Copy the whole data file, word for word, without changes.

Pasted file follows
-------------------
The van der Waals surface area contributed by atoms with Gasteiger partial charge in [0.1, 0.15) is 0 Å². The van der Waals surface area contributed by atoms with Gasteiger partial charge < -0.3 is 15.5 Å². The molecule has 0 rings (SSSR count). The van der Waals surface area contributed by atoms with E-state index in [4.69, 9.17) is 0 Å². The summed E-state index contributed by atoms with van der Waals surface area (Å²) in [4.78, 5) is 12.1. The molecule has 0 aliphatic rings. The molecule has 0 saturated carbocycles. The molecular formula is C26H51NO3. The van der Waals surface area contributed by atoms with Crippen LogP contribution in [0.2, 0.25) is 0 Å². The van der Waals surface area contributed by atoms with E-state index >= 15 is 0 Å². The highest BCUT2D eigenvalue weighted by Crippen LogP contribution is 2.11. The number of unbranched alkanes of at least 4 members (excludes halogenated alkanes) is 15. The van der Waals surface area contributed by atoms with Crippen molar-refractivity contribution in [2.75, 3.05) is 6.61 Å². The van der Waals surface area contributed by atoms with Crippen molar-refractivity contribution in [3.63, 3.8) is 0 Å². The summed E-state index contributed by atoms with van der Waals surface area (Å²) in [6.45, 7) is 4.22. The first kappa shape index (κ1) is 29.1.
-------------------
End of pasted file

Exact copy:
The van der Waals surface area contributed by atoms with Gasteiger partial charge in [0.1, 0.15) is 0 Å². The van der Waals surface area contributed by atoms with Gasteiger partial charge < -0.3 is 15.5 Å². The molecule has 0 rings (SSSR count). The van der Waals surface area contributed by atoms with E-state index in [4.69, 9.17) is 0 Å². The summed E-state index contributed by atoms with van der Waals surface area (Å²) in [4.78, 5) is 12.1. The molecule has 0 aliphatic rings. The molecule has 0 saturated carbocycles. The molecular formula is C26H51NO3. The van der Waals surface area contributed by atoms with Crippen LogP contribution in [0.2, 0.25) is 0 Å². The van der Waals surface area contributed by atoms with E-state index >= 15 is 0 Å². The highest BCUT2D eigenvalue weighted by Crippen LogP contribution is 2.11. The number of unbranched alkanes of at least 4 members (excludes halogenated alkanes) is 15. The van der Waals surface area contributed by atoms with Crippen molar-refractivity contribution in [2.75, 3.05) is 6.61 Å². The van der Waals surface area contributed by atoms with Crippen molar-refractivity contribution in [3.63, 3.8) is 0 Å². The summed E-state index contributed by atoms with van der Waals surface area (Å²) in [6.45, 7) is 4.22. The first kappa shape index (κ1) is 29.1.